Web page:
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The Gift of Good Health

The Gift of Good Health
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F-R-A-G-I-L-E    Not exactly a welcomed descriptor as one grows older. Many view their health as an elusive balancing act, easily fractured by age, accident, heredity, or other circumstances.  That appraisal can be detrimental to health and undermines the robust peace we desire.

If you have ever watched the venerable classic, A Christmas Story, you can’t forget the image of the exotic leg-lamp in the front window of the Parker home.  The “major award” was the pride of the Old Man, whose feelings of accomplishment were soon dashed by the “accidental” destruction of the infamous neighborhood attraction.

“Oh, life is like that,” adult Ralphie comments in his narration during the movie. “Sometimes, at the height of our revelries, when our joy is at its zenith, when all is most right with the world, the most unthinkable disasters descend upon us.”

Anxiety over the perceived vulnerability of our own welfare is a lousy motivator for maintaining a healthy life, even instigating the very conditions we wish to avoid.  Numerous studies point to the destructive effects on health contributed by the stressors in life.

Some of that pressure is the result of incessant contemplation and conversation about ill health, reinforcing the lingering fears or doubts we might have.  Still more burden results from the bombardment of advertising which conjures up flashes of impending complications to our own well-being.

Ralphie’s fixation on a Red Rider BB gun offers up a good lesson on the influence of unrelenting discouragement.  In his quest to secure the “blue steel beauty” Ralphie is repeatedly rebuffed by the adults around him.  Their constant rant “You’ll shoot your eye out” weighs heavily on him.   His dream of becoming the hero-of-the-day finally succumbs to resignation just before his dad steps in to present him the revered toy “with a compass in the stock and this thing which tells time.”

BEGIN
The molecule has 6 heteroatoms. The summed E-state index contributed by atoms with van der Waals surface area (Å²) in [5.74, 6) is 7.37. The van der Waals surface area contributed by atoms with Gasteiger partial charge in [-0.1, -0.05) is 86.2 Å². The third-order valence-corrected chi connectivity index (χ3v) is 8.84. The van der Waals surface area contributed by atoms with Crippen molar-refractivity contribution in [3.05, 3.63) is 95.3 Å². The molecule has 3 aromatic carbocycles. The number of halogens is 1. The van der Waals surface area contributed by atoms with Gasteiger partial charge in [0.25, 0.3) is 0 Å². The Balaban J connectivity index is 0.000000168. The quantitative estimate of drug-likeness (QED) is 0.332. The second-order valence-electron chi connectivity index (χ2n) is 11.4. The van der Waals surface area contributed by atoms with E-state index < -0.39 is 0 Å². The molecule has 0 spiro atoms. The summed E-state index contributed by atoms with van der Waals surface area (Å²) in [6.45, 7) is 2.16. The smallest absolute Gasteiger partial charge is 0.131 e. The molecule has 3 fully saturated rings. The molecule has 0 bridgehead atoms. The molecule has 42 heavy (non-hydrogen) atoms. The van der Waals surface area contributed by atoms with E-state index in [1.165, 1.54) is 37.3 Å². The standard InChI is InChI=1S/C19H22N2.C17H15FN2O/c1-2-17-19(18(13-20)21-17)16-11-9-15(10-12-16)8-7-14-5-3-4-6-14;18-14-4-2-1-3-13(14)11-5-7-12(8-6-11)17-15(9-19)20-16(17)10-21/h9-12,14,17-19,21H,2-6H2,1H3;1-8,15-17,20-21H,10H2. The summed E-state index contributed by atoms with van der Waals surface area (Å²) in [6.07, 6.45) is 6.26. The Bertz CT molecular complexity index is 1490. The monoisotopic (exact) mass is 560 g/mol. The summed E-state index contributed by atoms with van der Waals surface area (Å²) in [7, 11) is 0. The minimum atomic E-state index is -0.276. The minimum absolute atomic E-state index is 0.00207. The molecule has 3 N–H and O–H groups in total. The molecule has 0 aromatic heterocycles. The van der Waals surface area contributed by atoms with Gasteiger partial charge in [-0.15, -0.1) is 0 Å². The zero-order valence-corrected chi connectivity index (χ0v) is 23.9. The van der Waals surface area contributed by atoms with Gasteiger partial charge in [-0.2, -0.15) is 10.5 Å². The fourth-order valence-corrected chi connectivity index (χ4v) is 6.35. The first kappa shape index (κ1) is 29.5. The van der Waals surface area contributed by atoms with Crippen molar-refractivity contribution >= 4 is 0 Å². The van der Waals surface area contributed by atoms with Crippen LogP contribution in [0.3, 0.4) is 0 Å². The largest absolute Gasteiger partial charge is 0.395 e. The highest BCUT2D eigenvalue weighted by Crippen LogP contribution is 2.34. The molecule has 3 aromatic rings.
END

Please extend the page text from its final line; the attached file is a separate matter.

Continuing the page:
Think of it this way: How many times would someone have to tell you “You’re a bank robber,” before you admitted that you are one?  Hopefully never, since you have not committed such an offense. The suggestion seems as improbable as Ralphie going off to pal around with the scoundrels he vanquishes in his dream of conquest.  Yet, how often do we accept the repetitive tag of sickliness and dysfunction when it comes to gauging our health standing?

Our insecurities are easy targets for advertisers.  Merely throwing out the suggestion of a physical symptom is sometimes enough to sell us on its depleting demerits.  How important then to decode the messages of ill health and understand their deceptive claims.

When bullied by suggestions of impending cold, flu and the like, we can find it within ourselves to resist the ill-fated prognostications of suffering. “Admitting only such conclusions as you wish realized in bodily results, you will control yourself harmoniously,” is how Mary Baker Eddy once described it.

Like Ralphie’s showdown with yellow-eyed Scut Farkus and his toadie, Grover Dill, we can stand up to the fright mongers that undermine our confidence in wellness.  Health is, after all, a natural state of being.

“Why art thou cast down, O my soul?  And why art thou disquieted within me,” questions the Psalmist in the Bible. “Hope in God: for I shall yet praise him, who is the health of my countenance, and my God.”

At this time of year when celebrating The Christmas Story, it’s comforting to remember the provision we have through God’s grace in challenging the ills we face.  When feeling fragile or ill-equipped to contest the verdict of illness, remember the angel message on that holy day in Bethlehem, “On earth peace, good will toward men.”

That message is as health-giving this year as it was eons ago. It’s the perfect gift.

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